I am sure that we are all aware, that the tourism industry will be worst off, with the negative impacts of climate change, which we are already witnessing.
Therefore, I believe that we, as the diverse stakeholders of this important industry, need to commit ourselves, through effective strategies, to address climate change, as an intrinsic part of building a sustainable tourism industry.
We must not work together as stakeholders, but also, we must motivate all of our national and international authorities in the tourism sector, to uphold their commitments towards a sustainable planet for all.
A practical initiative which I would like to share from my own country, is the work being done, by the authorities and civil society activists, to free Maltese beaches and coastline from plastics.
We are endeavouring to become the world’s leading destination for environmental ocean tourism, and to fulfil Malta’s aspirations to become a plastic-free ocean area.
Such an initiative will contribute not only to address some of the concerns created by climate change, but also to a healthier and sustainable tourism industry.
This is another area where the Mediterranean Tourism Foundation will be potentially taking practical initiatives so as to make the Mediterranean Sea plastic-free.
The Mediterranean Tourism Foundation believes that with such practical initiatives we can save our marine ecosystems and contribute directly to the attainment of the UN Agenda 2030.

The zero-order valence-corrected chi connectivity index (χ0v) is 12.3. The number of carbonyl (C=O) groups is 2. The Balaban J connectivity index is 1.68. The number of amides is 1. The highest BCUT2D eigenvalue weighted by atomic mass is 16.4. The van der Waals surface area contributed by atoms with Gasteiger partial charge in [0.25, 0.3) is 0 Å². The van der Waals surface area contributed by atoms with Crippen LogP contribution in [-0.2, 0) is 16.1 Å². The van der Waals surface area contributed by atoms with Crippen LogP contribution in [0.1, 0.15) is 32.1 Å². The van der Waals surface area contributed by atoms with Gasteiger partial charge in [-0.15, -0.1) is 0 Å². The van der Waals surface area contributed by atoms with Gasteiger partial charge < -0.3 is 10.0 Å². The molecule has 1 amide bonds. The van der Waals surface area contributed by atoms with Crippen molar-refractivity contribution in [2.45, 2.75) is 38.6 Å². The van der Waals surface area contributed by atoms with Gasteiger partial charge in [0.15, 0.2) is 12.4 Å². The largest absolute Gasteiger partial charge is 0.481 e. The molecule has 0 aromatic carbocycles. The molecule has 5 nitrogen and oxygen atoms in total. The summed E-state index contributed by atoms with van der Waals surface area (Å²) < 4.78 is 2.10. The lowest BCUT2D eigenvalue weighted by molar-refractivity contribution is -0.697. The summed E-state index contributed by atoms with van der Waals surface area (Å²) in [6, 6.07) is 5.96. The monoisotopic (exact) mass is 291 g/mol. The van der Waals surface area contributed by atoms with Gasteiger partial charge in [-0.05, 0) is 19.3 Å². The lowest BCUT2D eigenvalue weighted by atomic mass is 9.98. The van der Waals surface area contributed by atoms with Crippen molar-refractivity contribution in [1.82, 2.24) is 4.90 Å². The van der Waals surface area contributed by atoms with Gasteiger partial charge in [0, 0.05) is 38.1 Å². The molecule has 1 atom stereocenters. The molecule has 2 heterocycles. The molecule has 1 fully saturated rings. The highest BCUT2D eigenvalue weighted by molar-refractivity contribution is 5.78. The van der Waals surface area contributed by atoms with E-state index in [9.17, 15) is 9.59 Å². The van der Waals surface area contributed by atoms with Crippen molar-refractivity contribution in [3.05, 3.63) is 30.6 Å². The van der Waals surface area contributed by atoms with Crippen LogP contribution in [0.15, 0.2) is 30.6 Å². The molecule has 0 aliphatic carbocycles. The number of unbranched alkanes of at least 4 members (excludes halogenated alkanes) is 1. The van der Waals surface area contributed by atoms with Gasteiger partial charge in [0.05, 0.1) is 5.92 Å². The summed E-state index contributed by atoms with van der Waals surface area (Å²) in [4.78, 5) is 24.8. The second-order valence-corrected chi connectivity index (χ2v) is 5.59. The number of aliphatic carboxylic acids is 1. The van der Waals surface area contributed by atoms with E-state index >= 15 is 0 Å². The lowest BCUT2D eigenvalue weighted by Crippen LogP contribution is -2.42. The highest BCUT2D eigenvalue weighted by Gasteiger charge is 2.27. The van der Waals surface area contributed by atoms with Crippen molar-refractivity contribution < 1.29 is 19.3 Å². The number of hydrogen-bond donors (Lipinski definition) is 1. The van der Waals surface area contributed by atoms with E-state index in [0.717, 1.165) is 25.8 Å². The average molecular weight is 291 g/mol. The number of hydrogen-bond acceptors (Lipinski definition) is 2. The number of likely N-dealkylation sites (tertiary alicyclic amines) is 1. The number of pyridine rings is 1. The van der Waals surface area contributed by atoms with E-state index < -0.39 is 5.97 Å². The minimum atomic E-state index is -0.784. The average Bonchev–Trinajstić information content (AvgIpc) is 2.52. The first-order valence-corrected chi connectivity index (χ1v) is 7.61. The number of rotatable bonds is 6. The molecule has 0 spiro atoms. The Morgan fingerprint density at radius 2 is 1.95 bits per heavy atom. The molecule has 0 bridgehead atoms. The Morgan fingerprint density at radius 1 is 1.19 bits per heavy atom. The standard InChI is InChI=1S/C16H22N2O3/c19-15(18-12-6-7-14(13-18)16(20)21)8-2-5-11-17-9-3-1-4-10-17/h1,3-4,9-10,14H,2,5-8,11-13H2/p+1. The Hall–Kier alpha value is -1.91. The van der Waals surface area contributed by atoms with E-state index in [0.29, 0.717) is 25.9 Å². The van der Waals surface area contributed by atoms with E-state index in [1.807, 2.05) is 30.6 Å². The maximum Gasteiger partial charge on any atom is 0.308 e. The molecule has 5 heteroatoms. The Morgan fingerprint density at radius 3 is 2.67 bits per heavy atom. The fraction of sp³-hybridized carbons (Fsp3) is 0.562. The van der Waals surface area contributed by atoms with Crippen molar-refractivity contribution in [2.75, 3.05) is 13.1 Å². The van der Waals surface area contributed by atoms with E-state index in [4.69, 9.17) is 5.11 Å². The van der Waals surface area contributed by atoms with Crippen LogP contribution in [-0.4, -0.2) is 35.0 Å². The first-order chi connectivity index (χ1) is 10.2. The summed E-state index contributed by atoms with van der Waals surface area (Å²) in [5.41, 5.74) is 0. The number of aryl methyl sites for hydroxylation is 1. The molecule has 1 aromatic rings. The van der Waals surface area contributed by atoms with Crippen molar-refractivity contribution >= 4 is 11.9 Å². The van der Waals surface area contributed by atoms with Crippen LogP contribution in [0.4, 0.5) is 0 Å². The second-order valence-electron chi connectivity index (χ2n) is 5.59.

In this context, we also have a responsibility to ensure an environmentally-sensitive tourism industry, as part of our international commitment to implement the entire United Nations’ Agenda 2030, and its seventeen Sustainable Development Goals.
The United Nations’ Agenda 2030 is the perfect roadmap, for us to achieve the objectives for sustainable tourism investment.
After all, this is in line with the mandate of the Muscat Declaration, which was the principle outcome of last year’s World Conference on Tourism and Culture.
This important matter is also very specific in SDG Number 8 Target 9, which focuses on the importance of sustainable economies and tourism, and which states that:
By 2030, we are committed to, “devise and implement policies to promote sustainable tourism that create jobs and promote local culture and products.”
If all of us make this effective and practical contribution, we will be also targeting SDG Number 1, which is the eradication of poverty to end inequalities and injustices.
Achieving SDG 1 is essential, to fulfil our aspirations for the prosperous and peaceful future of our world.
Equally important are the objectives in SDGs Number 14 and Number 15.
As the tourism sector expands, we must keep the environmental wellbeing of our ecosystems high on the agenda of the tourism industry.
An environmentally responsible perspective will be of direct benefit, as was clearly indicated in a report published last year, by the International Centre for Agriculture and Biosciences.
The report, entitled ‘The Potential of the Blue Economy in Tourism’, says that the blue economy can be positively reinforced by the contributions of sustainable tourism.
Such contributions include strategies to conserve our marine environments, while also effectively managing our coastal regions, which are a living part of the natural and cultural heritage of our countries.
I would like to reiterate, the importance of sustainable tourism, in our international strategies, to address current environmental instabilities, and to promote the sustainable preservation of our global ecosystems.
I am pleased to note that environmental degradation is becoming a concern among industry stakeholders, as the expectations of consumers, to participate in a tourism industry that is respectful of the environment, is increasing.